# Thread: Finding Relative Extrema and Points of Inflection

1. ## Finding Relative Extrema and Points of Inflection

The function is $f(x) = \frac{x^2}{x^2 - 1}$ The answer key claims there to be no points of inflection, yet I found from my second derivative
$f''(x) = \frac{-10x^2 + 2}{(x^2 - 1)^3}$ I find the points $x = \pm\sqrt{\frac{1}{5}}$ Could it be possible that the answer key is wrong?

2. ## Re: Finding Relative Extrema and Points of Inflection

Is it asking for STATIONARY points of inflexion?

3. ## Re: Finding Relative Extrema and Points of Inflection

try again ...

4. ## Re: Finding Relative Extrema and Points of Inflection

Originally Posted by Bashyboy
The function is $f(x) = \frac{x^2}{x^2 - 1}$ The answer key claims there to be no points of inflection, yet I found from my second derivative
$f''(x) = \frac{-10x^2 + 2}{(x^2 - 1)^3}$ I find the points $x = \pm\sqrt{\frac{1}{5}}$ Could it be possible that the answer key is wrong?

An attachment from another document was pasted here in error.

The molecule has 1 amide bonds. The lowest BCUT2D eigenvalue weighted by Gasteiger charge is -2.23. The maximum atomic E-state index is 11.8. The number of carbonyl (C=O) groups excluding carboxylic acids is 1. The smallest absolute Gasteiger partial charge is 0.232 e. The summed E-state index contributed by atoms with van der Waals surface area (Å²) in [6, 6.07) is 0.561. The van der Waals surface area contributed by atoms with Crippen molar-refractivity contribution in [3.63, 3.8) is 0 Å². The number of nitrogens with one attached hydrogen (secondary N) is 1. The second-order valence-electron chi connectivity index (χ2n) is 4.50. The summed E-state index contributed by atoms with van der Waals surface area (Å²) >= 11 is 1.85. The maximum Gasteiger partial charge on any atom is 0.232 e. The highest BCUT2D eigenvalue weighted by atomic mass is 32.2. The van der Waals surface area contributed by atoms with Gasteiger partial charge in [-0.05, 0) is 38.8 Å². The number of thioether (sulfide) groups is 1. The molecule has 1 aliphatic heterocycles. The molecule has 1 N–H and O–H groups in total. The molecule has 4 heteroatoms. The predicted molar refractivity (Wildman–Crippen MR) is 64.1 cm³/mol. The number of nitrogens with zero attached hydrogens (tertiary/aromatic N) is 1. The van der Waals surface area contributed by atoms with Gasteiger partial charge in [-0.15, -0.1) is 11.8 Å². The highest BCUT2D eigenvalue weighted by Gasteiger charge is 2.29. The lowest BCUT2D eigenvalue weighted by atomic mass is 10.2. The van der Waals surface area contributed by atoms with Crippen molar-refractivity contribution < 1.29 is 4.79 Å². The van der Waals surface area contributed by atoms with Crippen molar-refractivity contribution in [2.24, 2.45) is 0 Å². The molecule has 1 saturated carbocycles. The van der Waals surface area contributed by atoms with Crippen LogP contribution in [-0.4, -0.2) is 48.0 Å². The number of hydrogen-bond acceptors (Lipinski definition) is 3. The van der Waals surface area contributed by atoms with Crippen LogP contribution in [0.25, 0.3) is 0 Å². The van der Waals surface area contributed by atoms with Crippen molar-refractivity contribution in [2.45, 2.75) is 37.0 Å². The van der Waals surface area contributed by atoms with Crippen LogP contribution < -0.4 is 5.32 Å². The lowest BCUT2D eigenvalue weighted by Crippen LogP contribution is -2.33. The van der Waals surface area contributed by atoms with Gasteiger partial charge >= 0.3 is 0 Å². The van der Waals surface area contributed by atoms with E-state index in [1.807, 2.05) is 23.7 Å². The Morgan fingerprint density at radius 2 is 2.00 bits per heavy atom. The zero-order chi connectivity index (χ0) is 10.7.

$f''(x)=\frac{6x^2+2}{(x^2-1)^3}$

Obviously there isn't a real solution to $f''(x)=0$

5. ## Re: Finding Relative Extrema and Points of Inflection

Originally Posted by Prove It
Is it asking for STATIONARY points of inflexion?
I never heard of these stationary points of inflection. What is the difference between points of inflection and stationary points of inflection?

6. ## Re: Finding Relative Extrema and Points of Inflection

Originally Posted by Bashyboy
I never heard of these stationary points of inflection. What is the difference between points of inflection and stationary points of inflection?
a stationary point of inflection is a point on the curve where f'(x) = 0 , and f''(x) = 0 (and also changes sign)

look at the graph of $y = x^3$ ... it has a stationary point of inflection at x = 0